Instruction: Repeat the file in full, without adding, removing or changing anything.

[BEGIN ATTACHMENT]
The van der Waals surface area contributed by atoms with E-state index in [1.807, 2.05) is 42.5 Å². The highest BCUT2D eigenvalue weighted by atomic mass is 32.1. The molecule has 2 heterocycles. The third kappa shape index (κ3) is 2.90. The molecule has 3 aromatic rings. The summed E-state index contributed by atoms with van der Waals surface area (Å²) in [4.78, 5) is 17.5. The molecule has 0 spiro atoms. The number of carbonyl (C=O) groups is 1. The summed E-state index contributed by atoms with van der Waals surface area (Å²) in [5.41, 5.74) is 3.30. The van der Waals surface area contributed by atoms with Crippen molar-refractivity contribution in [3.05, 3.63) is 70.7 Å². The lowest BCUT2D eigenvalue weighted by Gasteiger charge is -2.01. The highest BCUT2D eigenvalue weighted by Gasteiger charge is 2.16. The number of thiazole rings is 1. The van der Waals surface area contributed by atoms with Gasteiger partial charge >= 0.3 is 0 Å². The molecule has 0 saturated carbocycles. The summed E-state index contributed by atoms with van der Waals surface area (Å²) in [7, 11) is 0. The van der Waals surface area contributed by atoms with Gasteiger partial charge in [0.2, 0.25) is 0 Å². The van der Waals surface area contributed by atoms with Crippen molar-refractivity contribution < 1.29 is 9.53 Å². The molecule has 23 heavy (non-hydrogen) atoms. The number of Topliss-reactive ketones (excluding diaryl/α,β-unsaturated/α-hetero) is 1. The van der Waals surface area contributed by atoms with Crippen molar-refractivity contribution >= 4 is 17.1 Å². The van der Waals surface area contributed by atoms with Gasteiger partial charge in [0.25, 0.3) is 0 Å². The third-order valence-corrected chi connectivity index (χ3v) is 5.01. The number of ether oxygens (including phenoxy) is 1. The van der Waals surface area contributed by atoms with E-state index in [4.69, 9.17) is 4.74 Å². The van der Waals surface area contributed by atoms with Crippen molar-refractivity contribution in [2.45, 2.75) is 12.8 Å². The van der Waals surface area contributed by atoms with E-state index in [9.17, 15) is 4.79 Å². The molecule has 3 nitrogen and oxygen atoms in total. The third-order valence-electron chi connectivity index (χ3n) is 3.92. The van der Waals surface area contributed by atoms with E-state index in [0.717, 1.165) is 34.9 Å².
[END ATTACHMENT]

The van der Waals surface area contributed by atoms with E-state index in [1.807, 2.05) is 42.5 Å². The highest BCUT2D eigenvalue weighted by atomic mass is 32.1. The molecule has 2 heterocycles. The third kappa shape index (κ3) is 2.90. The molecule has 3 aromatic rings. The summed E-state index contributed by atoms with van der Waals surface area (Å²) in [4.78, 5) is 17.5. The molecule has 0 spiro atoms. The number of carbonyl (C=O) groups is 1. The summed E-state index contributed by atoms with van der Waals surface area (Å²) in [5.41, 5.74) is 3.30. The van der Waals surface area contributed by atoms with Crippen molar-refractivity contribution in [3.05, 3.63) is 70.7 Å². The lowest BCUT2D eigenvalue weighted by Gasteiger charge is -2.01. The highest BCUT2D eigenvalue weighted by Gasteiger charge is 2.16. The number of thiazole rings is 1. The van der Waals surface area contributed by atoms with Gasteiger partial charge >= 0.3 is 0 Å². The molecule has 0 saturated carbocycles. The summed E-state index contributed by atoms with van der Waals surface area (Å²) in [7, 11) is 0. The van der Waals surface area contributed by atoms with Gasteiger partial charge in [0.2, 0.25) is 0 Å². The van der Waals surface area contributed by atoms with Crippen molar-refractivity contribution < 1.29 is 9.53 Å². The molecule has 23 heavy (non-hydrogen) atoms. The number of Topliss-reactive ketones (excluding diaryl/α,β-unsaturated/α-hetero) is 1. The van der Waals surface area contributed by atoms with Crippen molar-refractivity contribution >= 4 is 17.1 Å². The van der Waals surface area contributed by atoms with Gasteiger partial charge in [0.25, 0.3) is 0 Å². The third-order valence-corrected chi connectivity index (χ3v) is 5.01. The number of ether oxygens (including phenoxy) is 1. The van der Waals surface area contributed by atoms with E-state index in [4.69, 9.17) is 4.74 Å². The van der Waals surface area contributed by atoms with Crippen molar-refractivity contribution in [2.45, 2.75) is 12.8 Å². The van der Waals surface area contributed by atoms with E-state index in [9.17, 15) is 4.79 Å². The molecule has 3 nitrogen and oxygen atoms in total. The third-order valence-electron chi connectivity index (χ3n) is 3.92. The van der Waals surface area contributed by atoms with E-state index in [0.717, 1.165) is 34.9 Å².